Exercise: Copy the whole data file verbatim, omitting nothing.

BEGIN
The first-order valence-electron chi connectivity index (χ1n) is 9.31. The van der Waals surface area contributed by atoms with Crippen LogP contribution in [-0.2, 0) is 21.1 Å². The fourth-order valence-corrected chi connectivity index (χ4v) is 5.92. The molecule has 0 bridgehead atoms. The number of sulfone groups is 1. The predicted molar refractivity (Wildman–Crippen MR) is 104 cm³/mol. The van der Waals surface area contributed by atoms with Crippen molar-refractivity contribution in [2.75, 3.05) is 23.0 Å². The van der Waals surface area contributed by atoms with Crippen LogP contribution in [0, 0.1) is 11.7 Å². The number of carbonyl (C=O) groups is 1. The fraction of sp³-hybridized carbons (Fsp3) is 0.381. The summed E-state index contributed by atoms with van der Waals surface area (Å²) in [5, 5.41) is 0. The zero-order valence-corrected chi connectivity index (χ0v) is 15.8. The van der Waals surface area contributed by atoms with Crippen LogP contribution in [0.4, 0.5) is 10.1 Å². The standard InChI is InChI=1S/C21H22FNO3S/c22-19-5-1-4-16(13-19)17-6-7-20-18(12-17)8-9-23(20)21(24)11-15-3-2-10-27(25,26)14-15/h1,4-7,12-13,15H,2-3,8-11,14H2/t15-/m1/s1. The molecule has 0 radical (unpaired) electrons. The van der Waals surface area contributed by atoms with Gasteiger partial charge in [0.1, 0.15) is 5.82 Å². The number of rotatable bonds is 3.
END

The first-order valence-electron chi connectivity index (χ1n) is 9.31. The van der Waals surface area contributed by atoms with Crippen LogP contribution in [-0.2, 0) is 21.1 Å². The fourth-order valence-corrected chi connectivity index (χ4v) is 5.92. The molecule has 0 bridgehead atoms. The number of sulfone groups is 1. The predicted molar refractivity (Wildman–Crippen MR) is 104 cm³/mol. The van der Waals surface area contributed by atoms with Crippen molar-refractivity contribution in [2.75, 3.05) is 23.0 Å². The van der Waals surface area contributed by atoms with Crippen LogP contribution in [0, 0.1) is 11.7 Å². The number of carbonyl (C=O) groups is 1. The fraction of sp³-hybridized carbons (Fsp3) is 0.381. The summed E-state index contributed by atoms with van der Waals surface area (Å²) in [5, 5.41) is 0. The zero-order valence-corrected chi connectivity index (χ0v) is 15.8. The van der Waals surface area contributed by atoms with Crippen LogP contribution in [0.4, 0.5) is 10.1 Å². The standard InChI is InChI=1S/C21H22FNO3S/c22-19-5-1-4-16(13-19)17-6-7-20-18(12-17)8-9-23(20)21(24)11-15-3-2-10-27(25,26)14-15/h1,4-7,12-13,15H,2-3,8-11,14H2/t15-/m1/s1. The molecule has 0 radical (unpaired) electrons. The van der Waals surface area contributed by atoms with Gasteiger partial charge in [0.1, 0.15) is 5.82 Å². The number of rotatable bonds is 3.